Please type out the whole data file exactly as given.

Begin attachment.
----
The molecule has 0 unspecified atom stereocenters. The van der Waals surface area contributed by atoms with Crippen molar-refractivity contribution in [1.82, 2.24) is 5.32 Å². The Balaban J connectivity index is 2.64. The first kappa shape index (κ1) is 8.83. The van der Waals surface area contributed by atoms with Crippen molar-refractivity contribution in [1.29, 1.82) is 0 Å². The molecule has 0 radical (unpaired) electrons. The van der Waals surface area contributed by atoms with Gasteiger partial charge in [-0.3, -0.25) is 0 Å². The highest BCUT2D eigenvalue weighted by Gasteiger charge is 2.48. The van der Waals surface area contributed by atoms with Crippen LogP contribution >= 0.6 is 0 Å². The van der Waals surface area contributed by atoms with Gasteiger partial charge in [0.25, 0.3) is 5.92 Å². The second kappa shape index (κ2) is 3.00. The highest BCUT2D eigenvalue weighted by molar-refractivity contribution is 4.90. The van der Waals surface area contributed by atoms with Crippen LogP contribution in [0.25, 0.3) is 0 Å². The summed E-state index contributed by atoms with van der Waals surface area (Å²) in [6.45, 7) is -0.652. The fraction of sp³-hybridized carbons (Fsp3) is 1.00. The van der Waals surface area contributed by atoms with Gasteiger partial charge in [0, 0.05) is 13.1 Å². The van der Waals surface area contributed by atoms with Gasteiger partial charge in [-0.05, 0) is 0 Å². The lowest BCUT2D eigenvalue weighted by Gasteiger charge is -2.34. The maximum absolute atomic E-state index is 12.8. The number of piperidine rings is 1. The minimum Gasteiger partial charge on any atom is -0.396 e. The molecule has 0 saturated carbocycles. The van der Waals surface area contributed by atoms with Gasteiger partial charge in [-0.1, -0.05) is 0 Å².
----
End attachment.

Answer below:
The molecule has 0 unspecified atom stereocenters. The van der Waals surface area contributed by atoms with Crippen molar-refractivity contribution in [1.82, 2.24) is 5.32 Å². The Balaban J connectivity index is 2.64. The first kappa shape index (κ1) is 8.83. The van der Waals surface area contributed by atoms with Crippen molar-refractivity contribution in [1.29, 1.82) is 0 Å². The molecule has 0 radical (unpaired) electrons. The van der Waals surface area contributed by atoms with Gasteiger partial charge in [-0.3, -0.25) is 0 Å². The highest BCUT2D eigenvalue weighted by Gasteiger charge is 2.48. The van der Waals surface area contributed by atoms with Crippen LogP contribution >= 0.6 is 0 Å². The van der Waals surface area contributed by atoms with Gasteiger partial charge in [0.25, 0.3) is 5.92 Å². The second kappa shape index (κ2) is 3.00. The highest BCUT2D eigenvalue weighted by molar-refractivity contribution is 4.90. The van der Waals surface area contributed by atoms with Crippen LogP contribution in [0.25, 0.3) is 0 Å². The summed E-state index contributed by atoms with van der Waals surface area (Å²) in [6.45, 7) is -0.652. The fraction of sp³-hybridized carbons (Fsp3) is 1.00. The van der Waals surface area contributed by atoms with Gasteiger partial charge in [0, 0.05) is 13.1 Å². The van der Waals surface area contributed by atoms with Gasteiger partial charge in [-0.05, 0) is 0 Å². The lowest BCUT2D eigenvalue weighted by Gasteiger charge is -2.34. The maximum absolute atomic E-state index is 12.8. The number of piperidine rings is 1. The minimum Gasteiger partial charge on any atom is -0.396 e. The molecule has 0 saturated carbocycles. The van der Waals surface area contributed by atoms with Gasteiger partial charge in [-0.1, -0.05) is 0 Å².